But the point isn't the importance of flexibility in assembly line design. The point is that big isn't necessarily good, and every time I hear the Big Three (or various financial institutions) described as "too big to fail," I am reminded of E.F. Schumacher's amazing book Small Is Beautiful. If you haven't read it, now would be a very good time to do so.
There's something tragically wrong with building entities that are "too big to fail," if only because everything fails eventually. Nothing lasts forever, so when 3 million jobs rely on the survival of a single company, um... that's a bad idea.
We already have laws that prevent monopolies, because monopolies are bad for the economy. Why not a law that limits the size of a company, for the same reason? And the more I think about it, the more convinced I am that allowing the company to fail is less bad than not allowing it to fail. Yes, the current economic situation might justify keeping these huge companies artificially afloat for awhile... but then again, maybe not.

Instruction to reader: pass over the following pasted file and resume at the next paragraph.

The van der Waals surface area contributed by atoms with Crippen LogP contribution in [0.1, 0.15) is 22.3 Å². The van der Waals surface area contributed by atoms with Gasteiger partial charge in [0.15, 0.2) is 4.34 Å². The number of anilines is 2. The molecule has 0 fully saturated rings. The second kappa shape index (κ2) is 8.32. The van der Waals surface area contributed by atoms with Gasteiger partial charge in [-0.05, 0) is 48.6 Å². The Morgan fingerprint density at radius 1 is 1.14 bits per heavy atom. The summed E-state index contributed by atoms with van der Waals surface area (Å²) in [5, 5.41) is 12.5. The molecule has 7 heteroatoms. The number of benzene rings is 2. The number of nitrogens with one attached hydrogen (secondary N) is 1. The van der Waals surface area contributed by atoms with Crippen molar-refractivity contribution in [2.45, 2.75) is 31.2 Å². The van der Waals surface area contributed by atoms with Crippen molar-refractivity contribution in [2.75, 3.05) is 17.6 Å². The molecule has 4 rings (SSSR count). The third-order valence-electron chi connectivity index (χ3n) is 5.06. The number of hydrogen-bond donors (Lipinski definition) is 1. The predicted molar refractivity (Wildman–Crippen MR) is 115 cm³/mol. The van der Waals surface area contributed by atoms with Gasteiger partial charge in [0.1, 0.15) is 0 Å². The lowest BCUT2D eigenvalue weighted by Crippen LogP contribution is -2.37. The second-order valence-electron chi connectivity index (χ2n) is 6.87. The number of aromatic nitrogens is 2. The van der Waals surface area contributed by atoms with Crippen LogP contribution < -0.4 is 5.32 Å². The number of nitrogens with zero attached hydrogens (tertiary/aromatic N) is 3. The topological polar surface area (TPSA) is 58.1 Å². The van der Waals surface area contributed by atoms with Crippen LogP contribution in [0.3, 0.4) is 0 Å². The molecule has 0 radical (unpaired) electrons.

[Also - if a foreign-owned company builds cars in this country, are they really "foreign" cars? The jobs are American, right?]